Pictured above: Co-Chairs of this past fall's Tuck Women in Business Conference
There aren’t many places where you really see a high representation of women in the room. And there are even fewer places where women are encouraged to bring their full selves and share their wisdom. Coming from wealth management and the startup world, it was not unusual to be one of the few women in the room, especially one of the few Black women.
Then, I came to Tuck. As a Dartmouth undergraduate alumna, I knew that there were active initiatives to bring more diversity and women representation to campus. However, it was entirely different to experience it firsthand here at Tuck. When I arrived, I found myself surrounded by not just highly intelligent women as fellow students, but also by accomplished women faculty members and staff. These are women who revel in being smart and excelling in their careers and industries.
Women professors at Tuck aren’t just teaching the “soft” side of business, as important as those skills are—they are also destroying the societal notion that women are terrible at hard skills like mathematics and analysis. You can spend hours geeking out with Professor Lindsey Leininger about the analysis of health care systems or discussing social media impact and pathways with Professor Lauren Grewal. Just spend one day with Professor Leslie Robinson and you will find you can do accounting in both the United States and Europe.
Exhibiting hard skills doesn’t stop with women faculty. At Tuck, it is completely normal for female students to lead data analysis and programming, or receive offers in male-dominated fields like investment banking. In class, professors are just as likely to ask female students for quick numbers analysis as the male students.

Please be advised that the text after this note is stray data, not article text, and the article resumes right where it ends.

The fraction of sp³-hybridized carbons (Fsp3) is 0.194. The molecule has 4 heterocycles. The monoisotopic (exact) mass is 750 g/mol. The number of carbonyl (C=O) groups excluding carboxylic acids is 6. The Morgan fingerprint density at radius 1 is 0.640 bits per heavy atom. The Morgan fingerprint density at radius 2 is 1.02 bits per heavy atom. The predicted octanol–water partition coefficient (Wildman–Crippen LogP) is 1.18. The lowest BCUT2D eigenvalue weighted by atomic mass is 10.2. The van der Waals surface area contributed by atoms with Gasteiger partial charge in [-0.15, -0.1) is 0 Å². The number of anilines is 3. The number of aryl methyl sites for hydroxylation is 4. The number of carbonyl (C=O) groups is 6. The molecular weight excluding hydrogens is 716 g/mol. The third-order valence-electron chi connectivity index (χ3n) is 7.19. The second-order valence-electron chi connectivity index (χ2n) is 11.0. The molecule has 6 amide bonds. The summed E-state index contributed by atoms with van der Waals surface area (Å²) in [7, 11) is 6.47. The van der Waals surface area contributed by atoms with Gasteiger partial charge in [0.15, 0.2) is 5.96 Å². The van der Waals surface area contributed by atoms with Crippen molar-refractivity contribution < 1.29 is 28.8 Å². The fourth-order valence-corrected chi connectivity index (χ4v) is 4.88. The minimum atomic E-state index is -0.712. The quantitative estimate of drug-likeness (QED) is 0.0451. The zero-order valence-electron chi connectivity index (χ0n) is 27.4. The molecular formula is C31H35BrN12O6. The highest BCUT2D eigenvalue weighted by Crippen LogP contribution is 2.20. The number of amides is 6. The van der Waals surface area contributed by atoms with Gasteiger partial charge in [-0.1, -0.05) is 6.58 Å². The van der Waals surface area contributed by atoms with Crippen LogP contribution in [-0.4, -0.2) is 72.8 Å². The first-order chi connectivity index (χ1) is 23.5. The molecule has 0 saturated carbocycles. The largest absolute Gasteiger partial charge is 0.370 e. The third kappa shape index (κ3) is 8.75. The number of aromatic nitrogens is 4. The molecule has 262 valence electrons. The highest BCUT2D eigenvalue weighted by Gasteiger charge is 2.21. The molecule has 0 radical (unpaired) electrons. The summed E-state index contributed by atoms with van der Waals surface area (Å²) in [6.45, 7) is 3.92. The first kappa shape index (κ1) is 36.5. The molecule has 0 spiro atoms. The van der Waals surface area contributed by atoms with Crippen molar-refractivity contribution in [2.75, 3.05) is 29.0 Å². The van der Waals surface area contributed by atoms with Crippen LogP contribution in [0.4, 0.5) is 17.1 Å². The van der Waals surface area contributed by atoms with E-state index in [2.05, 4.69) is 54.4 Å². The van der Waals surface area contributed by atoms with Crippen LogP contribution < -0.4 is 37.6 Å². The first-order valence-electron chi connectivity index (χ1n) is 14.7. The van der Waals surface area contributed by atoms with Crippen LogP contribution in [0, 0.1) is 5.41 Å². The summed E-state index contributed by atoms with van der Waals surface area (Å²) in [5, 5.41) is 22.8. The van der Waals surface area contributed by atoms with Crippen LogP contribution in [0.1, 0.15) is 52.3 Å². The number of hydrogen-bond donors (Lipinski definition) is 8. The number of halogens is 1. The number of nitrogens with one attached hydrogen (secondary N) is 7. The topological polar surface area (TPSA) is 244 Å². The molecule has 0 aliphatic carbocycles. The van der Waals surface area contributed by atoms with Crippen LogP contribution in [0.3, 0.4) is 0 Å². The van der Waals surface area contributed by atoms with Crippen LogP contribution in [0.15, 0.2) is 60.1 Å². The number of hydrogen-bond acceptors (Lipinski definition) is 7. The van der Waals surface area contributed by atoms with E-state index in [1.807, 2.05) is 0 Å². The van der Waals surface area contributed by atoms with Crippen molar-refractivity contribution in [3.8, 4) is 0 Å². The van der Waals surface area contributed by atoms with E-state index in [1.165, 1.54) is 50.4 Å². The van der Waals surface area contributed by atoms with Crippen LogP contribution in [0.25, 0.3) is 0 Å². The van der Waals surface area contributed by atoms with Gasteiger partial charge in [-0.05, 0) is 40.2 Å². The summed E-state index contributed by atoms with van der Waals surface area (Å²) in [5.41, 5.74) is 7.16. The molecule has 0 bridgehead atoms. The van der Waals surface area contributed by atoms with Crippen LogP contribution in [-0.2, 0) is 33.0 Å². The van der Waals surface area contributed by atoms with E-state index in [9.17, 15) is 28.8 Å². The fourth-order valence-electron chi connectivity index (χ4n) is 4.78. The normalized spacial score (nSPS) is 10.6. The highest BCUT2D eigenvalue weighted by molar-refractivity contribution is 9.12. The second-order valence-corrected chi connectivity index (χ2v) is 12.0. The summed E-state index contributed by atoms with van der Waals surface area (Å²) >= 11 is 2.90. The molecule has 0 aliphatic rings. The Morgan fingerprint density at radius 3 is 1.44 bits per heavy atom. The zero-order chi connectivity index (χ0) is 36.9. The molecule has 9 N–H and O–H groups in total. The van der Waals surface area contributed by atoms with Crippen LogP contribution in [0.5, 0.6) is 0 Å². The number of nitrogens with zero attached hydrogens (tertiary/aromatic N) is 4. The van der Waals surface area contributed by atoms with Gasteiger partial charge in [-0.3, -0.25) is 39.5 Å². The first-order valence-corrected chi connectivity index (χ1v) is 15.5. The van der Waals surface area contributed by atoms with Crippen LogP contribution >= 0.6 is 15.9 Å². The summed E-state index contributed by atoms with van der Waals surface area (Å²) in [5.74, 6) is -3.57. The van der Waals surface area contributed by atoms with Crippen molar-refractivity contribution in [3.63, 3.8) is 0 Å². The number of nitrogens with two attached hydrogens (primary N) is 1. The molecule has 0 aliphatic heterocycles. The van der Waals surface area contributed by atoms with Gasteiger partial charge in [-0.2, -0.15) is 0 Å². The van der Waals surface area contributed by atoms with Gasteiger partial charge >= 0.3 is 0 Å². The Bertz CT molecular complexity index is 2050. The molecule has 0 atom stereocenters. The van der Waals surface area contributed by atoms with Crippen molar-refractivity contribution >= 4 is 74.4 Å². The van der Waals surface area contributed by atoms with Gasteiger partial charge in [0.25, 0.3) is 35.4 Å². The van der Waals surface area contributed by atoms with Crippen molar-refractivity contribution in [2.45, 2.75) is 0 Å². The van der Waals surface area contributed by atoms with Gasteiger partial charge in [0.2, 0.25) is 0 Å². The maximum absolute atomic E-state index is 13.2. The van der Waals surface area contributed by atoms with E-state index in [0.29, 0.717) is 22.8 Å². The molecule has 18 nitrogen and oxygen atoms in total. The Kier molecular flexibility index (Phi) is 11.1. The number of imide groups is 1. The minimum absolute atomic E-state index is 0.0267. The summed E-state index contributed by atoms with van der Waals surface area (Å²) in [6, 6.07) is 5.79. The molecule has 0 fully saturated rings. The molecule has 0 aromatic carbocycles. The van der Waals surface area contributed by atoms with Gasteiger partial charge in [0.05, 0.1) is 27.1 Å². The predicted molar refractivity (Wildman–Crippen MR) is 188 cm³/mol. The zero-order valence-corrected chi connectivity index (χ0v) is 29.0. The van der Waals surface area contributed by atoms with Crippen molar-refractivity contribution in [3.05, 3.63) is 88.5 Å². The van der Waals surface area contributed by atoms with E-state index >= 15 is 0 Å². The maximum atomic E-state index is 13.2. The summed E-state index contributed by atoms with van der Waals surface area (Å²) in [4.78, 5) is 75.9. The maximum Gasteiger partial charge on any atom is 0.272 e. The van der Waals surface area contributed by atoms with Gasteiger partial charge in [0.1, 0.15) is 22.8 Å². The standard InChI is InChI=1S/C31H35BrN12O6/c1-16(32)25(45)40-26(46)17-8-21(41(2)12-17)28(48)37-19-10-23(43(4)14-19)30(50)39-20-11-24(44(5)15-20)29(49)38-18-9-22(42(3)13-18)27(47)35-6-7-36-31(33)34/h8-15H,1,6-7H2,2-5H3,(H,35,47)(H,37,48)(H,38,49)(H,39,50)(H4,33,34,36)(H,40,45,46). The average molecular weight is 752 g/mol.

“When you see and have access to women who have thrived by stepping into their intelligence and themselves, you realize you can too.”
I’m proud to be the programming and inclusion co-chair of the long-time Tuck Women in Business club, which exists to create community, share resources, and build skills to help all women become successful business leaders. Tuck WIB strives to create an equitable experience for all Tuckies and an environment where women at Tuck can thrive. We want Tuck women to be known for their unparalleled leadership. We support them in developing those qualities and skills through coffee chats, networking and events, faculty presentations, and more. Women in Business creates a foundational network of support for you to be the best version of you possible. The Tuck WIB network really seeks to reverse that societal pressure to dumb yourself down and helps quiet the societal whispers that you aren’t good enough because you are a woman.
When you see and have access to women who have thrived by stepping into their intelligence and themselves, you realize you can too.
Shows like The Bold Type, Girlfriends, and Living Single showcase women in high power industries who are surrounded by fellow supportive women. Women in Business at Tuck is where those stories begin. While the rest of the world may pressure women and girls to appear dumber than they are1, I’ve experienced two years of being in the company of leader-minded women who aren’t afraid to be fantastic and are thriving.
And now, so will I.
I want to ask you: Who do you think you can become when you are provided with the support to thrive, not just survive? Are you interested in continuing this discussion and learning more about Women at Tuck? Reach out to Tuck Women in Business.
Learn more about Cynthia Madu T’22 through our One Tuck, Many Voices story project.
1 University of Warwick. (2014, August 5). Girls feel they must 'play dumb' to please boys, study shows. ScienceDaily. Retrieved March 27, 2022 from ScienceDaily.